When I taught English in Japan years ago, we used to have a joke among us gaijin (foreigners in japan).
We would use one simple word or phrase in a conversation and our Japanese friends would say, “Nihongo jozou” which means, “Your Japanese is really good.” Well, our Japanese was not at all good and sometimes the sentence would be the equivalent of “My name is ____” or “Thank you.”
So why did we get this kind of reaction? Well, I think they were just happy we were trying. By trying I mean, trying to embrace their culture, trying to embrace their language and trying to communicate with them.
This gratitude for us trying often came out as, “Your Japanese is so good.”
When I look back at what I’ve gained from studying foreign languages like Japanese, French and Spanish, I see something that goes beyond my initial interest in these languages. I see a trend that has nothing to do with the salary increase I may have had in mind.
Fluency in a second language is ultimately about connecting.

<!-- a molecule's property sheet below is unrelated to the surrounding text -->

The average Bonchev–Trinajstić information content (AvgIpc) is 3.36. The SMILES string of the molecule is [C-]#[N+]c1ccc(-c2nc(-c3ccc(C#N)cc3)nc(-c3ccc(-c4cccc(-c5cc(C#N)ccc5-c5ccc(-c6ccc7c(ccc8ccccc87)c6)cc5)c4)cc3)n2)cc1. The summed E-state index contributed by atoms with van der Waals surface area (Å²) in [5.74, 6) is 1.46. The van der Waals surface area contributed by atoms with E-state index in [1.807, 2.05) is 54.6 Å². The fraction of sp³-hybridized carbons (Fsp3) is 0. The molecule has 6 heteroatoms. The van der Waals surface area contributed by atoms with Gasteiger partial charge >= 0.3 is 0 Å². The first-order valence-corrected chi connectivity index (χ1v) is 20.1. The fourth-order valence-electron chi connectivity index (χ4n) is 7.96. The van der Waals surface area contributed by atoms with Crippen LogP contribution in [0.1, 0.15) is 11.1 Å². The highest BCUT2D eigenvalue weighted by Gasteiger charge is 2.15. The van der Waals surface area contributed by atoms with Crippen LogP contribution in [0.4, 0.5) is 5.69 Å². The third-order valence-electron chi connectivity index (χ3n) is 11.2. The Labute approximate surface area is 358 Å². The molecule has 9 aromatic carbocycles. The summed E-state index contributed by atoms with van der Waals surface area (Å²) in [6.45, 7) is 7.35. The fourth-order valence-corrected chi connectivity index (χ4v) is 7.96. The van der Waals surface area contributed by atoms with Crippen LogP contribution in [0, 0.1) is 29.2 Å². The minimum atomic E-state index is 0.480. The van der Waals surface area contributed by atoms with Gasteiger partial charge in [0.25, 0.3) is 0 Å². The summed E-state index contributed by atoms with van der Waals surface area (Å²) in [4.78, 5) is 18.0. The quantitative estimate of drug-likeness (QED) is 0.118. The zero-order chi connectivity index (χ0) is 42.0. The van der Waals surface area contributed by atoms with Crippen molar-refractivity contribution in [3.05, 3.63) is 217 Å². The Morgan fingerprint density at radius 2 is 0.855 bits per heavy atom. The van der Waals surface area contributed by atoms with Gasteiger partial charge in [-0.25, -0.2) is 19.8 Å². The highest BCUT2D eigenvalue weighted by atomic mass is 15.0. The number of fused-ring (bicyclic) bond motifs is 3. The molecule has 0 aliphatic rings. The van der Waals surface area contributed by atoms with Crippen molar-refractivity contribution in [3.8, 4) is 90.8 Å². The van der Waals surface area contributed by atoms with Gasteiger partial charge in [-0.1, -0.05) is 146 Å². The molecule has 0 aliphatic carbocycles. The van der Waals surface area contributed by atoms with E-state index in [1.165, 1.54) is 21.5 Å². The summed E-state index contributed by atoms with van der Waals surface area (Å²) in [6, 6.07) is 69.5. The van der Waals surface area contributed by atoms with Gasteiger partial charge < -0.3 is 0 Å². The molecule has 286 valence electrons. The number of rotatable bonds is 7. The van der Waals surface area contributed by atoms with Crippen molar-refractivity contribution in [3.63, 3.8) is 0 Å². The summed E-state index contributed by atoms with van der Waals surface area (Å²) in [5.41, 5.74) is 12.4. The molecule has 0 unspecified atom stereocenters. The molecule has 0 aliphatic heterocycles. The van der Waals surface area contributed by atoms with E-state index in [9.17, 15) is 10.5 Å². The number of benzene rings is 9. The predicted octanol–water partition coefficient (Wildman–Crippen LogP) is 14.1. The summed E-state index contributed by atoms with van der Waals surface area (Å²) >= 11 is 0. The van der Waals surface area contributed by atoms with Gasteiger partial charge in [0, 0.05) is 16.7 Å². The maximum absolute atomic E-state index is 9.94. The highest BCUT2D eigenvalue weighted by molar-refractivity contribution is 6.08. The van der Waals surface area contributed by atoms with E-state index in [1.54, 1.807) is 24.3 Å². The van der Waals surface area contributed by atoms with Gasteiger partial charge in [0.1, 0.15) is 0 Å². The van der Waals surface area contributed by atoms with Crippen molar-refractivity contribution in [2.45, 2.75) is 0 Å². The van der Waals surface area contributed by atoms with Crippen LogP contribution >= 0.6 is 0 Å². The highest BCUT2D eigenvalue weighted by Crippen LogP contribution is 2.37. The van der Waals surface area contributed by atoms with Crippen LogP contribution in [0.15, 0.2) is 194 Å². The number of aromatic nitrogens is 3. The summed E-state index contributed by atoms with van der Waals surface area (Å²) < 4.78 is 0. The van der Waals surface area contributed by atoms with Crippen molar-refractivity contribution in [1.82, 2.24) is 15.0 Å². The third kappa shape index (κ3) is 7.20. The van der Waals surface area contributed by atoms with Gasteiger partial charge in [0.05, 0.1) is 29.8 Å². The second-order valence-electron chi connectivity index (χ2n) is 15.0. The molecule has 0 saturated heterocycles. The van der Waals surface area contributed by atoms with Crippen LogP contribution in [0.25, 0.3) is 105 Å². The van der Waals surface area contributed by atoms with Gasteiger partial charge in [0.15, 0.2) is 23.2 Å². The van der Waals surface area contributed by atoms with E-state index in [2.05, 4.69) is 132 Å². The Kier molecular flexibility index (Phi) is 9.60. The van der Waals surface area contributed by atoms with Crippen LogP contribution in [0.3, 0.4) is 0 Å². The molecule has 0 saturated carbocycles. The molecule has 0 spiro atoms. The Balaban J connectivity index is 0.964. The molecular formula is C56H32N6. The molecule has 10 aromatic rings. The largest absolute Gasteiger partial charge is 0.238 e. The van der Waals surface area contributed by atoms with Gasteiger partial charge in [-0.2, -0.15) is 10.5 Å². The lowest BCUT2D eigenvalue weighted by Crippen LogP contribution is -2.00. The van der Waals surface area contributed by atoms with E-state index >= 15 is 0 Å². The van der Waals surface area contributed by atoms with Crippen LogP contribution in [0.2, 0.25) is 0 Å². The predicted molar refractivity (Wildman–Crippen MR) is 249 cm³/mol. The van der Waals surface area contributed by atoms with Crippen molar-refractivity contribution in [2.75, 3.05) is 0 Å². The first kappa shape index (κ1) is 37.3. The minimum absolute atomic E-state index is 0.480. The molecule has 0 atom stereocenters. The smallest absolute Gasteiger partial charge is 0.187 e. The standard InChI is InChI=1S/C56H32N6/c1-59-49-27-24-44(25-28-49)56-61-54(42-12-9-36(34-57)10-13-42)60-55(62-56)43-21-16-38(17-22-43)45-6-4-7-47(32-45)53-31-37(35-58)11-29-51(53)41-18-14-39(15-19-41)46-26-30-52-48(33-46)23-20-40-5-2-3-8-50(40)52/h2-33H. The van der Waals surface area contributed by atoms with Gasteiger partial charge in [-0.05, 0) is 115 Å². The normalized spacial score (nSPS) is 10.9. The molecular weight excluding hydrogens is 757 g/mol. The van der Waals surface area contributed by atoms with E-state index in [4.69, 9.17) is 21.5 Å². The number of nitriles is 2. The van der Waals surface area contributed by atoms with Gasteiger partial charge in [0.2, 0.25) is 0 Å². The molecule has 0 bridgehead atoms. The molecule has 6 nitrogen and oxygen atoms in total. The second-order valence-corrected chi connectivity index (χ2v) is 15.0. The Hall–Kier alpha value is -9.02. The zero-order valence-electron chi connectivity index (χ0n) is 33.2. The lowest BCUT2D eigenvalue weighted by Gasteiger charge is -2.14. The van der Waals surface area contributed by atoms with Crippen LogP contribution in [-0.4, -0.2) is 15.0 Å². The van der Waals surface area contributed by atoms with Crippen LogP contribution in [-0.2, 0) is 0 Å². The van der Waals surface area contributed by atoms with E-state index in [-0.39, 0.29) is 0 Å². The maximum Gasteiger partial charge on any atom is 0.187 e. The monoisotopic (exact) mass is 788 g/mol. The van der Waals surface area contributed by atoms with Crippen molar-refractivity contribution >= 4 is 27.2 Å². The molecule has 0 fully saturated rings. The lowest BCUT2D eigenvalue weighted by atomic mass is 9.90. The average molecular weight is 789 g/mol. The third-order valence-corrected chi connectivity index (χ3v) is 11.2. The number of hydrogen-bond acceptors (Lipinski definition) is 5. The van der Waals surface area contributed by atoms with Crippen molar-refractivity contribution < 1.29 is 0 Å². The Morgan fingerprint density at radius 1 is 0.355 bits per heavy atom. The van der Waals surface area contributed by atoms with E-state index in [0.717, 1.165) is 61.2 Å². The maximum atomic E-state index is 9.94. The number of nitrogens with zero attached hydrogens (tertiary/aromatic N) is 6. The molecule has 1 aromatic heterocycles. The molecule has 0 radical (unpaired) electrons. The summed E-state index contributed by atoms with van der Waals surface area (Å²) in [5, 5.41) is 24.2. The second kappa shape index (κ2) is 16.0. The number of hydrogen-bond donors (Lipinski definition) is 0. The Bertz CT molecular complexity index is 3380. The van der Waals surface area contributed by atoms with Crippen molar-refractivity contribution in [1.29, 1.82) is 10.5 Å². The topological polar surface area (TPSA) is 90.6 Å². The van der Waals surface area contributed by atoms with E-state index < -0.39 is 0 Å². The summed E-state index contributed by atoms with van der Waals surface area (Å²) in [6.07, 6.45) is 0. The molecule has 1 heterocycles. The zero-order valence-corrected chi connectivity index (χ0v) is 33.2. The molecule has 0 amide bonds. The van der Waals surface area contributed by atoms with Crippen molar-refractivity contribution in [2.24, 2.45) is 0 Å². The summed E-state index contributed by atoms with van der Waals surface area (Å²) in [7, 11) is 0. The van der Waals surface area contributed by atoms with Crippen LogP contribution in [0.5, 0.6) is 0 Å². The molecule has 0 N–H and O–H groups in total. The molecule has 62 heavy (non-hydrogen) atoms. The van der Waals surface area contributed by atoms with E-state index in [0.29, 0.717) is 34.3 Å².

Something transpires between you and another human when they know you’ve taken the time to understand them. This can happen even if you just do a few words in the second language as your opening for a business meeting then do the rest of the speech in English.
It can happen when you sneak in a few words here and there to a customer who can’t explain what they want.
It can happen when you make a connection with someone you would have never have talked to otherwise; if you didn’t speak their language.
So here’s to one of the best hidden benefits of speaking a second language. In the end, it’s all about connecting.